New demand framework from the OTOE

Download article in original language : GR0102199NEL.DOC

In January 2001, Greece's OTOE bank workers' trade union issued its platform of demands for forthcoming bargaining over a new collective agreement for the banking sector. OTOE's demands include pay increases which take into account future inflation and past losses of purchasing power, and the introduction of a 35-hour working week.

On 24 January 2001, the executive council of the Greek Federation of Bank Employee Unions (OTOE) decided on its framework of demands in forthcoming negotiations over a new agreement in the banking sector, aimed at meeting workers' current needs and safeguarding their rights.

The OTOE is demanding pay increases which take the following into account:

  • the anticipated inflation rate which, based on International Monetary Fund (IMF) estimates, will average around 2.5% in 2001.
  • bank employees' loss of income during 2000. A pay increase of 2.4% was agreed for 2000 (GR9906135F), but the average inflation rate was 3.2%. Apart from the difference between these two rates, OTOE is also demanding a 1% "corrective sum" for 2000 (as also demanded more widely by the Greek General Confederation of Labour, GSEE);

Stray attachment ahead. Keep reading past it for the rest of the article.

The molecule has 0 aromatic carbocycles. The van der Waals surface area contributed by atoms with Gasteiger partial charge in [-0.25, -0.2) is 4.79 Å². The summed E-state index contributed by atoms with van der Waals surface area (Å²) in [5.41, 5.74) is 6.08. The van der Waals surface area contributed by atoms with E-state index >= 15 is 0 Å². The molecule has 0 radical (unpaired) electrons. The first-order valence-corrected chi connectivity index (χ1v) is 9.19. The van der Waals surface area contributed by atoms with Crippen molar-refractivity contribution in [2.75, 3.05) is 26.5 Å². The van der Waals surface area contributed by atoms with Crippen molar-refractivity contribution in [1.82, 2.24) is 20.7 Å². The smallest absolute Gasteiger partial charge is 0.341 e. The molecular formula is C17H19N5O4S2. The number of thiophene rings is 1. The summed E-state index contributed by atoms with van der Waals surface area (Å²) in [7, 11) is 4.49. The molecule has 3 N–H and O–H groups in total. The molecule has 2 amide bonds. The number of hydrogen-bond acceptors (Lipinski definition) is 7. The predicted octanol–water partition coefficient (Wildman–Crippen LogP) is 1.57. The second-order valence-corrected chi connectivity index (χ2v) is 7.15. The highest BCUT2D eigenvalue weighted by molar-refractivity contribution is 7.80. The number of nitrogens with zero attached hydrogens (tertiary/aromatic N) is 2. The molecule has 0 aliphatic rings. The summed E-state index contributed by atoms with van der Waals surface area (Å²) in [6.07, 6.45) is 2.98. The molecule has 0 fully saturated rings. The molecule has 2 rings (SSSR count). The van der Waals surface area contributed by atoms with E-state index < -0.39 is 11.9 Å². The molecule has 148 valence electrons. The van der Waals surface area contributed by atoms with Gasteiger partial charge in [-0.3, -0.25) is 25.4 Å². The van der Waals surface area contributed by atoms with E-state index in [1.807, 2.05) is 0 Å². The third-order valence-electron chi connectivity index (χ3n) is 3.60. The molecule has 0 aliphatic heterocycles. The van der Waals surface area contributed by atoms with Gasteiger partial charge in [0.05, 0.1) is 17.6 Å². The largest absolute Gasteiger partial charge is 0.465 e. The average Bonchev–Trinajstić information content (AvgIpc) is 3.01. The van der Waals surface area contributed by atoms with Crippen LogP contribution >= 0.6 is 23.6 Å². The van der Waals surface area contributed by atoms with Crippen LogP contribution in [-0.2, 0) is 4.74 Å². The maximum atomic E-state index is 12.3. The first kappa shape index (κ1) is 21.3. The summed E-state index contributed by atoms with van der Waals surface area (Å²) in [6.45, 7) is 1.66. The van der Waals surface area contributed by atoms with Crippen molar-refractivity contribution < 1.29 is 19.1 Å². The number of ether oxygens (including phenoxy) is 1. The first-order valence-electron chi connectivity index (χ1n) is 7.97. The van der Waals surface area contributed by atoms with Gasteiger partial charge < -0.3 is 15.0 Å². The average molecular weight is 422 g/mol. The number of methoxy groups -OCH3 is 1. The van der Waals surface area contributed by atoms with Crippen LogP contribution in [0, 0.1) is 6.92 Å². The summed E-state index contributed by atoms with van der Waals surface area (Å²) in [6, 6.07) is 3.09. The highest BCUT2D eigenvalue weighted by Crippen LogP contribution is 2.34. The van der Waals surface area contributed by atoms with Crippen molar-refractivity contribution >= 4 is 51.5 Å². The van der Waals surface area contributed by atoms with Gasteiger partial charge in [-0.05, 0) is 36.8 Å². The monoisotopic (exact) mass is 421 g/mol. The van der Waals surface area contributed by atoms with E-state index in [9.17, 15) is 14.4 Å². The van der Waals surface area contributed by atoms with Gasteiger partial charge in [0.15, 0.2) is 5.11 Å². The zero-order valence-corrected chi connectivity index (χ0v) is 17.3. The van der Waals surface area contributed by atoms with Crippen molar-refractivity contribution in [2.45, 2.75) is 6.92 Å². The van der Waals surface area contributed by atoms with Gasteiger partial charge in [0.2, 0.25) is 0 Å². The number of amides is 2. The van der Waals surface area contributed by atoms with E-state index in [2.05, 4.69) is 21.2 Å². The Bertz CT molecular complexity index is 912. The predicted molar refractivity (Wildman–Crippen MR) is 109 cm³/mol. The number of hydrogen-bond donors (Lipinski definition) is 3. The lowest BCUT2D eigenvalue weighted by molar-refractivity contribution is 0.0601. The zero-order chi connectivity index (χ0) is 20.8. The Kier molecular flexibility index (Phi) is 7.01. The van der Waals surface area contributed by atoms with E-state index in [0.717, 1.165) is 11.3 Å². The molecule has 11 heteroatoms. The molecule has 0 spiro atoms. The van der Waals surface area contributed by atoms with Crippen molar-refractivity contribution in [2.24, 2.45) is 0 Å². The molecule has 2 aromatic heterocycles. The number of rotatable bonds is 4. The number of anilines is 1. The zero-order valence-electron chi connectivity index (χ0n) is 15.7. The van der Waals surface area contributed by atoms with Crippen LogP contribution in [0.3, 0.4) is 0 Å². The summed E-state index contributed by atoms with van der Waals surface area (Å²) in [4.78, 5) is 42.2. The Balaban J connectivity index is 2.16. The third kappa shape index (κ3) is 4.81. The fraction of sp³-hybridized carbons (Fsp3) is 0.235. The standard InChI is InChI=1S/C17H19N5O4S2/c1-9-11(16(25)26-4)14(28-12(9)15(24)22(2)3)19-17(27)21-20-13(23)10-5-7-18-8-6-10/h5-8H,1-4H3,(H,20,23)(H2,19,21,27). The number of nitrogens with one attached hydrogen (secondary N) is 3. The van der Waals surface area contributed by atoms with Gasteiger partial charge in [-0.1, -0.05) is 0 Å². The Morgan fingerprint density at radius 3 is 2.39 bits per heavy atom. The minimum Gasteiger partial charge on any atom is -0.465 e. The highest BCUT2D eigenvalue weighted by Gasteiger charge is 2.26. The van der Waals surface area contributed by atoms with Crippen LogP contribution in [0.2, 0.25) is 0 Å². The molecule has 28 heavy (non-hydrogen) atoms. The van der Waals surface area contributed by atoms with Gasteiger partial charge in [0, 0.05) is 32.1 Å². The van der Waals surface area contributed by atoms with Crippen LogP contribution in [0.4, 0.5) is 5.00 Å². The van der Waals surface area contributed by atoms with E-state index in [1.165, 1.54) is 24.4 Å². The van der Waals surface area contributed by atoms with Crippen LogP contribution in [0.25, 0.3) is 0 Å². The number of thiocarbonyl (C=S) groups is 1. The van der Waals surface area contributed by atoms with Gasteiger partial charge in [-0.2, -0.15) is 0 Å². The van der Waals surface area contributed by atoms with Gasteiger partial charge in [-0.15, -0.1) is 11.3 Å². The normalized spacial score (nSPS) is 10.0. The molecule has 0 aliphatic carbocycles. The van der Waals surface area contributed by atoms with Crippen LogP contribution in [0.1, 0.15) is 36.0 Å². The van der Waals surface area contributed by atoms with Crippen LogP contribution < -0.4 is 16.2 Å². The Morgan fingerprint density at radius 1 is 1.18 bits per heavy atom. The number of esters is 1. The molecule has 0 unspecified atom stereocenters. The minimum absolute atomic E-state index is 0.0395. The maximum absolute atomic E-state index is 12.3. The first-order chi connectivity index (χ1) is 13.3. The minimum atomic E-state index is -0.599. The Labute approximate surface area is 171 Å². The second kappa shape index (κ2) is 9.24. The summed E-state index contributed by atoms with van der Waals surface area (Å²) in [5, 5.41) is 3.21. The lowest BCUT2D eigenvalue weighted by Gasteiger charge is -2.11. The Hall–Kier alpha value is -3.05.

• employees' contribution to the rise in per capita GDP which is estimated at 2.9% for 2000 (GDP rose by a total of 4% during the year); and
  • banks' positive financial results and marked increase in profitability.

OTOE's main demands on other issues include:

  • a reduction of the working week to 35 hours, without loss of pay and without flexibility, and the recording and regulation of "special" working hours where these are necessary (as in dealing rooms, computerised operations and stock market transactions);
  • increased consultation rights in the event of an acquisition or a merger (on top of those provided for in Presidential Decree 572/1988), aimed at safeguarding employment and labour rights for all workers;
  • provisions on outsourcing and subcontracting to non-bank enterprises. In particular, OTOE is demanding an end to outsourcing and to the "unacceptable practice" of hiring-out of labour;
  • new works rules, where necessary, with OTOE participating in the relevant bargaining;
  • termination of contract systems which safeguard employees; and
  • the establishment of a permanent bipartite committee to deal with employment issues. This body should enable more effective monitoring of the quantitative and qualitative restructuring of employment, and the systematic supervision of the relevant developments in the sector.

OTOE is also demanding improved education and continuing training, enhanced bonus arrangements, better terms for housing loans and personal loans, gender equality measures, health and safety improvements, increased bank security, and various family and other allowances.

The agreed framework will be submitted to banking employers, with a request for the establishment of a competent bargaining group with which the OTOE board will negotiate the sector's new collective agreement.

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